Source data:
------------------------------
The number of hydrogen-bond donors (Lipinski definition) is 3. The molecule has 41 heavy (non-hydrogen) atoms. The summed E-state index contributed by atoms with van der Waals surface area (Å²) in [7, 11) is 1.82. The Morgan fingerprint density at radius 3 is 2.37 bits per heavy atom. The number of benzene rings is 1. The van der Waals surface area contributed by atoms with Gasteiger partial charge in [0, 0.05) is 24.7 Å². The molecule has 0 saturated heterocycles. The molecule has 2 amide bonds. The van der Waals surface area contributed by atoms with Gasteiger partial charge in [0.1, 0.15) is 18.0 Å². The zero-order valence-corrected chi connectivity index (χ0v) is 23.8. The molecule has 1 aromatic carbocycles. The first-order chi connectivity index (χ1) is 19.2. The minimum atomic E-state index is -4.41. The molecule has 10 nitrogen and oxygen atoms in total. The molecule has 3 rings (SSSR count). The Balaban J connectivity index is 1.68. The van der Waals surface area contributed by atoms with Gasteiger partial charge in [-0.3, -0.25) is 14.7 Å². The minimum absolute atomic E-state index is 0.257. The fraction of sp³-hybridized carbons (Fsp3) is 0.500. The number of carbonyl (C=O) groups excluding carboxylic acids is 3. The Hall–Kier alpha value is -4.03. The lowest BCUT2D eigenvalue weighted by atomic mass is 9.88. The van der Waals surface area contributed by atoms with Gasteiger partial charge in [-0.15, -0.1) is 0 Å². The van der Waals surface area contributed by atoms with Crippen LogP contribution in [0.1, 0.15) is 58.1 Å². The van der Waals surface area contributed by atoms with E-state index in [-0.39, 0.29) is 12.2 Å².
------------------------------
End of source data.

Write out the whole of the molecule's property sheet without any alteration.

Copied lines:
The number of hydrogen-bond donors (Lipinski definition) is 3. The molecule has 41 heavy (non-hydrogen) atoms. The summed E-state index contributed by atoms with van der Waals surface area (Å²) in [7, 11) is 1.82. The Morgan fingerprint density at radius 3 is 2.37 bits per heavy atom. The number of benzene rings is 1. The van der Waals surface area contributed by atoms with Gasteiger partial charge in [0, 0.05) is 24.7 Å². The molecule has 0 saturated heterocycles. The molecule has 2 amide bonds. The van der Waals surface area contributed by atoms with Gasteiger partial charge in [0.1, 0.15) is 18.0 Å². The zero-order valence-corrected chi connectivity index (χ0v) is 23.8. The molecule has 1 aromatic carbocycles. The first-order chi connectivity index (χ1) is 19.2. The minimum atomic E-state index is -4.41. The molecule has 10 nitrogen and oxygen atoms in total. The molecule has 3 rings (SSSR count). The Balaban J connectivity index is 1.68. The van der Waals surface area contributed by atoms with Gasteiger partial charge in [-0.3, -0.25) is 14.7 Å². The minimum absolute atomic E-state index is 0.257. The fraction of sp³-hybridized carbons (Fsp3) is 0.500. The number of carbonyl (C=O) groups excluding carboxylic acids is 3. The Hall–Kier alpha value is -4.03. The lowest BCUT2D eigenvalue weighted by atomic mass is 9.88. The van der Waals surface area contributed by atoms with Gasteiger partial charge in [-0.15, -0.1) is 0 Å². The van der Waals surface area contributed by atoms with Crippen LogP contribution in [0.1, 0.15) is 58.1 Å². The van der Waals surface area contributed by atoms with E-state index in [-0.39, 0.29) is 12.2 Å².